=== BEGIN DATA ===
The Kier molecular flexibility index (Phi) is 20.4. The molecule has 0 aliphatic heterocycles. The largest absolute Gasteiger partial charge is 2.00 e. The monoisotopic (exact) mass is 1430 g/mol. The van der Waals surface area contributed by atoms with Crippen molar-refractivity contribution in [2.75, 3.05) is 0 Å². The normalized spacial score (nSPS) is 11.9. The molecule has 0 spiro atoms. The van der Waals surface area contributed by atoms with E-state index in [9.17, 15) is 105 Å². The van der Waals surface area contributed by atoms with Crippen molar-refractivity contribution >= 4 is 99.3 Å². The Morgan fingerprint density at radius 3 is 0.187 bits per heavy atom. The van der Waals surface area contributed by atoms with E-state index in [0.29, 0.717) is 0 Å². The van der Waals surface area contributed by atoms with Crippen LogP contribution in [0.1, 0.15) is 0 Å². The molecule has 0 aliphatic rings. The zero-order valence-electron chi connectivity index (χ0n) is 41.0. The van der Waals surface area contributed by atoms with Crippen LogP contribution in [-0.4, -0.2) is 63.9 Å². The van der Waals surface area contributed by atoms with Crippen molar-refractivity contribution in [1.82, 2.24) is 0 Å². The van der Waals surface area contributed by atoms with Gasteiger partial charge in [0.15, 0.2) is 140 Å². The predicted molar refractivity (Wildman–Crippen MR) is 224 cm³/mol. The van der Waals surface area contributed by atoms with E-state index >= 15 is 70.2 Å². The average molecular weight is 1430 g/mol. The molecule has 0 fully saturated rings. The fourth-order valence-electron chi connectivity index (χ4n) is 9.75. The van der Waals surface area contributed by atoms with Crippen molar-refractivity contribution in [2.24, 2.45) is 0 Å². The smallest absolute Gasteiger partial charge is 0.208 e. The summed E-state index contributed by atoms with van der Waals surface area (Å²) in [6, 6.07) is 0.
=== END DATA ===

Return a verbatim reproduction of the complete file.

The Kier molecular flexibility index (Phi) is 20.4. The molecule has 0 aliphatic heterocycles. The largest absolute Gasteiger partial charge is 2.00 e. The monoisotopic (exact) mass is 1430 g/mol. The van der Waals surface area contributed by atoms with Crippen molar-refractivity contribution in [2.75, 3.05) is 0 Å². The normalized spacial score (nSPS) is 11.9. The molecule has 0 spiro atoms. The van der Waals surface area contributed by atoms with E-state index in [9.17, 15) is 105 Å². The van der Waals surface area contributed by atoms with Crippen molar-refractivity contribution >= 4 is 99.3 Å². The Morgan fingerprint density at radius 3 is 0.187 bits per heavy atom. The van der Waals surface area contributed by atoms with E-state index in [0.29, 0.717) is 0 Å². The van der Waals surface area contributed by atoms with Crippen LogP contribution in [0.1, 0.15) is 0 Å². The molecule has 0 aliphatic rings. The zero-order valence-electron chi connectivity index (χ0n) is 41.0. The van der Waals surface area contributed by atoms with Crippen LogP contribution in [-0.4, -0.2) is 63.9 Å². The van der Waals surface area contributed by atoms with Crippen molar-refractivity contribution in [1.82, 2.24) is 0 Å². The van der Waals surface area contributed by atoms with Gasteiger partial charge in [0.15, 0.2) is 140 Å². The predicted molar refractivity (Wildman–Crippen MR) is 224 cm³/mol. The van der Waals surface area contributed by atoms with E-state index >= 15 is 70.2 Å². The average molecular weight is 1430 g/mol. The molecule has 0 fully saturated rings. The fourth-order valence-electron chi connectivity index (χ4n) is 9.75. The van der Waals surface area contributed by atoms with Crippen molar-refractivity contribution in [2.24, 2.45) is 0 Å². The smallest absolute Gasteiger partial charge is 0.208 e. The summed E-state index contributed by atoms with van der Waals surface area (Å²) in [6, 6.07) is 0.